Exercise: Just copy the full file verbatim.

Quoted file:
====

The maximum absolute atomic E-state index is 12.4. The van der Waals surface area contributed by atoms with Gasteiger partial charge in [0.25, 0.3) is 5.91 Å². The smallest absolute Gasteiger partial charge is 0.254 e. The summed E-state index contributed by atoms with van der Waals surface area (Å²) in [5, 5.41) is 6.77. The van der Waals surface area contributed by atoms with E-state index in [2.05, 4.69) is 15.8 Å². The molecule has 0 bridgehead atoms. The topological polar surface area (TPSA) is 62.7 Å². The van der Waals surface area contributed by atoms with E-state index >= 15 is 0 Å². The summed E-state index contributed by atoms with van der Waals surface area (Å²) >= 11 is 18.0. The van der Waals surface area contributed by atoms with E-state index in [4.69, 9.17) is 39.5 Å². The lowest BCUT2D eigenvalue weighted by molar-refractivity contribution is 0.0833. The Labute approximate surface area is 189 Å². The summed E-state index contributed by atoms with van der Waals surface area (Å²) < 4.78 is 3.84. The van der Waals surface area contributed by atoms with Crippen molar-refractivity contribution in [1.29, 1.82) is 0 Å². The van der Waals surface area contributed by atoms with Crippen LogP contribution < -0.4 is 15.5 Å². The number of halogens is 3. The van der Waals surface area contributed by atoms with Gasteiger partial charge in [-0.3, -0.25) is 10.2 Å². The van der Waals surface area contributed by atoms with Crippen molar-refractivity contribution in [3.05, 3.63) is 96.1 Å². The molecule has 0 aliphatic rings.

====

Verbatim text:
The maximum absolute atomic E-state index is 12.4. The van der Waals surface area contributed by atoms with Gasteiger partial charge in [0.25, 0.3) is 5.91 Å². The smallest absolute Gasteiger partial charge is 0.254 e. The summed E-state index contributed by atoms with van der Waals surface area (Å²) in [5, 5.41) is 6.77. The van der Waals surface area contributed by atoms with E-state index in [2.05, 4.69) is 15.8 Å². The molecule has 0 bridgehead atoms. The topological polar surface area (TPSA) is 62.7 Å². The van der Waals surface area contributed by atoms with E-state index >= 15 is 0 Å². The summed E-state index contributed by atoms with van der Waals surface area (Å²) >= 11 is 18.0. The van der Waals surface area contributed by atoms with E-state index in [4.69, 9.17) is 39.5 Å². The lowest BCUT2D eigenvalue weighted by molar-refractivity contribution is 0.0833. The Labute approximate surface area is 189 Å². The summed E-state index contributed by atoms with van der Waals surface area (Å²) < 4.78 is 3.84. The van der Waals surface area contributed by atoms with Crippen molar-refractivity contribution in [1.29, 1.82) is 0 Å². The van der Waals surface area contributed by atoms with Crippen LogP contribution < -0.4 is 15.5 Å². The number of halogens is 3. The van der Waals surface area contributed by atoms with Gasteiger partial charge in [-0.3, -0.25) is 10.2 Å². The van der Waals surface area contributed by atoms with Crippen molar-refractivity contribution in [3.05, 3.63) is 96.1 Å². The molecule has 0 aliphatic rings.